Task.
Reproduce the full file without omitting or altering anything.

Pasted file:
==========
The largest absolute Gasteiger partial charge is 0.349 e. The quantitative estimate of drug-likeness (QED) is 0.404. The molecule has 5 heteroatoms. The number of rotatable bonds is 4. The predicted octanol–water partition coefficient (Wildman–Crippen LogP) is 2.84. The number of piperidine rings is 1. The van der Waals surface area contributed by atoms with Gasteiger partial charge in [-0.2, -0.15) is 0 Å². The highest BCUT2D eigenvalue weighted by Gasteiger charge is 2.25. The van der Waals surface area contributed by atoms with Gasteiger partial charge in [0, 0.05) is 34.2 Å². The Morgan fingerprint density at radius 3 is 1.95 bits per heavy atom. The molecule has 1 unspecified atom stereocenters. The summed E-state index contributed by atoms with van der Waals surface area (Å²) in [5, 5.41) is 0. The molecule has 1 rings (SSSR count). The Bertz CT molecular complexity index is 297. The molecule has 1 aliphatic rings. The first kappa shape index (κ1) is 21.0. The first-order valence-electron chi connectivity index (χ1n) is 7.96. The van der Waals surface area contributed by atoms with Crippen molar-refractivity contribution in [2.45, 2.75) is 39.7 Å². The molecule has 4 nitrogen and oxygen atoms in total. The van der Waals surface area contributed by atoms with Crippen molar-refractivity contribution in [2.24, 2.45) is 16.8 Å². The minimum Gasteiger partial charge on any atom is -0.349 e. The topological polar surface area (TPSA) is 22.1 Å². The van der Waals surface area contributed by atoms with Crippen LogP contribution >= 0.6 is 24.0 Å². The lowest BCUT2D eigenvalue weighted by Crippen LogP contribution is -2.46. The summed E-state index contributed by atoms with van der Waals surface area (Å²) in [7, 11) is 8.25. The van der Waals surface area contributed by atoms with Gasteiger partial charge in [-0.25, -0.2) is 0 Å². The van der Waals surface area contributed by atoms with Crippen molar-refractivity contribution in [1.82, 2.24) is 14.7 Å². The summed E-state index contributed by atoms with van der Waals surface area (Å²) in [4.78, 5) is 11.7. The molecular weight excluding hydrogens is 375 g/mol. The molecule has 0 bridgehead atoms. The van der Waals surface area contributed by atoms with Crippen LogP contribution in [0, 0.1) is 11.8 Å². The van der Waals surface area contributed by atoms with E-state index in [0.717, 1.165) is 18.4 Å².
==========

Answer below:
The largest absolute Gasteiger partial charge is 0.349 e. The quantitative estimate of drug-likeness (QED) is 0.404. The molecule has 5 heteroatoms. The number of rotatable bonds is 4. The predicted octanol–water partition coefficient (Wildman–Crippen LogP) is 2.84. The number of piperidine rings is 1. The van der Waals surface area contributed by atoms with Gasteiger partial charge in [-0.2, -0.15) is 0 Å². The highest BCUT2D eigenvalue weighted by Gasteiger charge is 2.25. The van der Waals surface area contributed by atoms with Gasteiger partial charge in [0, 0.05) is 34.2 Å². The Morgan fingerprint density at radius 3 is 1.95 bits per heavy atom. The molecule has 1 unspecified atom stereocenters. The summed E-state index contributed by atoms with van der Waals surface area (Å²) in [5, 5.41) is 0. The molecule has 1 rings (SSSR count). The Bertz CT molecular complexity index is 297. The molecule has 1 aliphatic rings. The first kappa shape index (κ1) is 21.0. The first-order valence-electron chi connectivity index (χ1n) is 7.96. The van der Waals surface area contributed by atoms with Crippen molar-refractivity contribution in [2.45, 2.75) is 39.7 Å². The molecule has 4 nitrogen and oxygen atoms in total. The van der Waals surface area contributed by atoms with Crippen molar-refractivity contribution in [2.24, 2.45) is 16.8 Å². The minimum Gasteiger partial charge on any atom is -0.349 e. The topological polar surface area (TPSA) is 22.1 Å². The van der Waals surface area contributed by atoms with Crippen LogP contribution >= 0.6 is 24.0 Å². The lowest BCUT2D eigenvalue weighted by Crippen LogP contribution is -2.46. The summed E-state index contributed by atoms with van der Waals surface area (Å²) in [7, 11) is 8.25. The van der Waals surface area contributed by atoms with Gasteiger partial charge in [-0.25, -0.2) is 0 Å². The van der Waals surface area contributed by atoms with Crippen molar-refractivity contribution in [1.82, 2.24) is 14.7 Å². The summed E-state index contributed by atoms with van der Waals surface area (Å²) in [4.78, 5) is 11.7. The molecular weight excluding hydrogens is 375 g/mol. The molecule has 0 bridgehead atoms. The van der Waals surface area contributed by atoms with Crippen LogP contribution in [0, 0.1) is 11.8 Å². The van der Waals surface area contributed by atoms with E-state index in [0.717, 1.165) is 18.4 Å².